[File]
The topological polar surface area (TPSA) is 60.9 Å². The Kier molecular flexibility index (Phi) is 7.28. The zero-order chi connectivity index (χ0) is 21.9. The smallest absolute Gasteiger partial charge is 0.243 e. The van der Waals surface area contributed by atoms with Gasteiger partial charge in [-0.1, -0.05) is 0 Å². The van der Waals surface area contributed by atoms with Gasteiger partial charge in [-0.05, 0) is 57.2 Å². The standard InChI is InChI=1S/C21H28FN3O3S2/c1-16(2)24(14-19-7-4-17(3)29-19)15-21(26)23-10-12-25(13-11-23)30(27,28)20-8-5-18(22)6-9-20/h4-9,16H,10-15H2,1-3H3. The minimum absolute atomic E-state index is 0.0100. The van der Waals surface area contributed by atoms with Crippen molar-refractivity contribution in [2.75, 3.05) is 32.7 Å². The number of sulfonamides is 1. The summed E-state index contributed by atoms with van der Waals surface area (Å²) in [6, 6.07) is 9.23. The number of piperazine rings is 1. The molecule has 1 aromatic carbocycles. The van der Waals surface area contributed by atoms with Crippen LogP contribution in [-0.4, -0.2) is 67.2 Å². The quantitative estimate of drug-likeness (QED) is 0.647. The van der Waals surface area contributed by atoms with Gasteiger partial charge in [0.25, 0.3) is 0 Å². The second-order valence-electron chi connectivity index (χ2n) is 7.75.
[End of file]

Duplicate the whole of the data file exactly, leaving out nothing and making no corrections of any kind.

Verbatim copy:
The topological polar surface area (TPSA) is 60.9 Å². The Kier molecular flexibility index (Phi) is 7.28. The zero-order chi connectivity index (χ0) is 21.9. The smallest absolute Gasteiger partial charge is 0.243 e. The van der Waals surface area contributed by atoms with Gasteiger partial charge in [-0.1, -0.05) is 0 Å². The van der Waals surface area contributed by atoms with Gasteiger partial charge in [-0.05, 0) is 57.2 Å². The standard InChI is InChI=1S/C21H28FN3O3S2/c1-16(2)24(14-19-7-4-17(3)29-19)15-21(26)23-10-12-25(13-11-23)30(27,28)20-8-5-18(22)6-9-20/h4-9,16H,10-15H2,1-3H3. The minimum absolute atomic E-state index is 0.0100. The van der Waals surface area contributed by atoms with Crippen molar-refractivity contribution in [2.75, 3.05) is 32.7 Å². The number of sulfonamides is 1. The summed E-state index contributed by atoms with van der Waals surface area (Å²) in [6, 6.07) is 9.23. The number of piperazine rings is 1. The molecule has 1 aromatic carbocycles. The van der Waals surface area contributed by atoms with Crippen LogP contribution in [-0.4, -0.2) is 67.2 Å². The quantitative estimate of drug-likeness (QED) is 0.647. The van der Waals surface area contributed by atoms with Gasteiger partial charge in [0.25, 0.3) is 0 Å². The second-order valence-electron chi connectivity index (χ2n) is 7.75.